Telluride Mountainfilm: Be The Change We Need

IMGP0406 Sunday late afternoon, Telluride: A double rainbow appeared in the sky at the end of town, a colorful postscript to a hailstorm and soggy Memorial weekend. Perhaps the light show was also an auspicious sign. Perhaps we will succeed in facing down some of the many global challenges we are faced with today –  Mountainfilm's hope and its reason for being.

Mountainfilm is not just about mountains or films. The opening shot of Telluride's busy summer festival season has evolved into a hydra beast, its multiple heads looking back at its roots in mountains and mountaineering, at fixed points in the present – endangered cultures, eco-systems, species, and ideas – and into the future at the positive change the nonprofit exists to effect through lectures, breakfast talks, gallery walks, Mountainfilm on Tour, and yes, films.

Mountainfilm's directors, David Holbrooke and Peter Kenworthy, say their event is not just about talking. It is about doing. And not just doing, doing to effect positive change. In its maturity – Mountainfilm just turned 31 – they  focus a little less on adrenaline, and a little more on activism. The writing was on the wall from Day One: Speaker after speaker, film after film reminded us that the real work is out there in the field.

The Moving Mountains Symposium offered food for thought on the subject of food, why the system is broken and what we can do to fix it.

Tongue firmly planted in her cheek, Chef Ann Cooper, asked what was wrong with this picture: We don't bat an eye when we spend  $5 for a fancy lattes, but we allocate only about 80 – 90 cents per kid on the junk we feed them in school, and that oversight feeds into our national health crisis. We can make a difference simply by overhauling a dinosaur from the mid-1940s.

We can make a difference by saving our soil (Jerry Glover, The Land Institute), by reconsidering our attitude based on the facts about genetic engineering (Pamela Ronald, UC Davis), by practicing holistic ranching (Dave James, James Family Ranch), by supporting local and sustainable food producers everywhere in the world (Josh Viertel, Slow Food USA).

Bill McKibben's book, "Deep Economy" underlines Viertel's agenda, explaining why supporting local economies in general is essential, but McKibben was at Mountainfilm with a whole other agenda.

Getting on his soapbox about 20 years ago, this leading environmental thinker and activist became one of the first writers to explain the negative impact of climate change. (Check out his "The End of Nature.") Today, at the 11th hour, he is trying to do something about the problem. He is a founder of, an international grassroots campaign – just like the ones Paul Hawken described in his book "Blessed Unrest"  – dedicated to building a movement to unite the world around solutions to the climate crisis. The focus of the organization is on the number 350, the level scientists have identified as the safe upper limit for CO2 in our atmosphere before the world goes nuts and heats up irrevocably. (The fact we have already exceeded the tipping point at 387 parts per million is graphically illustrated in photographer James Balog's Extreme Ice Survey and mountaineer/photographer David Breashears' most recent images of glacial meltdown, also Mountainfilm supporters and regular guests.)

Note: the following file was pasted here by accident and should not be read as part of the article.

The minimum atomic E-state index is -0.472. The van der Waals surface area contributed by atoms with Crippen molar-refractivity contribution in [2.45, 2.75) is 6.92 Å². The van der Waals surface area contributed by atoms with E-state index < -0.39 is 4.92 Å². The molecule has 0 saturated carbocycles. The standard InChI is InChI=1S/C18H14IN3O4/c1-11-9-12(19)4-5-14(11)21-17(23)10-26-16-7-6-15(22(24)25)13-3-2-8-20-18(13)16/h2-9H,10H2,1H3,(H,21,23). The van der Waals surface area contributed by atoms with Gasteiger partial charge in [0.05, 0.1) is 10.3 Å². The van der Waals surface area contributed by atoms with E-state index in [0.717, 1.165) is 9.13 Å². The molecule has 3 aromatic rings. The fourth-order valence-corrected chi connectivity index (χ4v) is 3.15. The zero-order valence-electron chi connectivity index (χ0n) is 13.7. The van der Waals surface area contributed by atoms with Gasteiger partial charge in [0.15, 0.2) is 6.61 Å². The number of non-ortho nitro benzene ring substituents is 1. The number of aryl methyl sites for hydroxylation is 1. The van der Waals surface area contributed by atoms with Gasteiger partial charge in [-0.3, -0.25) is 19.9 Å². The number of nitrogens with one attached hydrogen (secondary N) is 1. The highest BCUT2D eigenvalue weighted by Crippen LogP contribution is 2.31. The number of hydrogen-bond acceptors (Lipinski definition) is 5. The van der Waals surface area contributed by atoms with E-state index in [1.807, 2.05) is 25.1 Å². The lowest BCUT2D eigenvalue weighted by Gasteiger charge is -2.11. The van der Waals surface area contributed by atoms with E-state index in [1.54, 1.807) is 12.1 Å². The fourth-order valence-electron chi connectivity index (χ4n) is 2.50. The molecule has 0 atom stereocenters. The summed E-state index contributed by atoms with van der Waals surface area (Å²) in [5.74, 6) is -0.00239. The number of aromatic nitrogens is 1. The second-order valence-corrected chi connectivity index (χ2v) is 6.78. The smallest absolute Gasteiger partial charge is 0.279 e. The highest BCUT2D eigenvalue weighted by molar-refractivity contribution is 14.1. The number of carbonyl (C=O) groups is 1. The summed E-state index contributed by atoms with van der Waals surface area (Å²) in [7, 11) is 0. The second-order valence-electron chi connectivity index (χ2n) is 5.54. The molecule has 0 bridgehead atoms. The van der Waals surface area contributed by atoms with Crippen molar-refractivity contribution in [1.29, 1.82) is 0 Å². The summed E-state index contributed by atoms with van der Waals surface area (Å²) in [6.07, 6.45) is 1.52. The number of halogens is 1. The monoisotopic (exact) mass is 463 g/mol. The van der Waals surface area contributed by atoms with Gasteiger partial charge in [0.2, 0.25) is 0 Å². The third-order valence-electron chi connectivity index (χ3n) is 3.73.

McKibben asks us all to sign on for change.

We can help fix the world following the model of "The Yes Men," Andy Bichlbaum (in town for the weekend), Mike Bonanno and Kurt Engfer, using large-scale hoaxes to draw world attention to corporate creeps who have knee-capped countless innocents just to earn a buck.

We can help fix the world as Dr. Rick Hodes ("Making the Crooked Straight") believes, by helping one child at a time, or as 2009 judge Ben Skinner believes by rescuing a single victim from modern-day slavery, a shadow epidemic.

(Hodes was one of the winners of the $5,000 Moving Mountains Prize. The other, also receiving $5,000, was the Democratic Voice of Burma.)

The poster child for Mountainfilm 2009 was Pulizter Prize-winning New York Times columnist Nick Kristof, a man of ideals, ideas and action. As a reporter his regular MO is to rush in –  massacres, brothels, Darfur, the Congo – where others fear to tread. The documentary that tells his story, "The Reporter," shows a man with his hair on fire, who from time to time has had to cross the line between objective observer and activist to save a life, mindful about leaving as few fingerprints as possible, but fearlessly risking his reputation nevertheless. Kristof embodies Mountain's theme: "Celebrating Indomitable Spirits."

Mountainfilm also had a shadow guest: Barack Obama. Presenters everywhere invoked the name of our new president, suggesting he needs each of us to become the person with the pitchfork agitating for the kind of social change that leaves Congress no option but to cave in to universal demands.

Anthropologist Margaret Mead said it best: “Never doubt that a small group of thoughtful, committed citizens can change the world. Indeed, it is the only thing that ever has,”

Begin locally, slowly and in a small way by making the Mountainfilm Commitment to reduce your impact on the environment. (Check out Mountainfilm's website to see what your neighbor has done for change.) Or put your money where your heart is and send pennies or dollars to some of the non-profits in the spotlight this weekend, among them, Sea  Shepherd Society, Democratic Voice of Burma, South Central Farmers, JDC Medical Program, David Sheldrick's Wildlife Trust, Tibet Society, Oceanic Preservation Society, and per Ambassador Holbrooke, search online for ways to help refugees forced out of Pakistan's SWAT Valley. (Ask Mountainfilm for a longer list of participating NGOs and nonprofits.)

"You are either an activist or inactivist," (from "The Cove").

Comments are closed.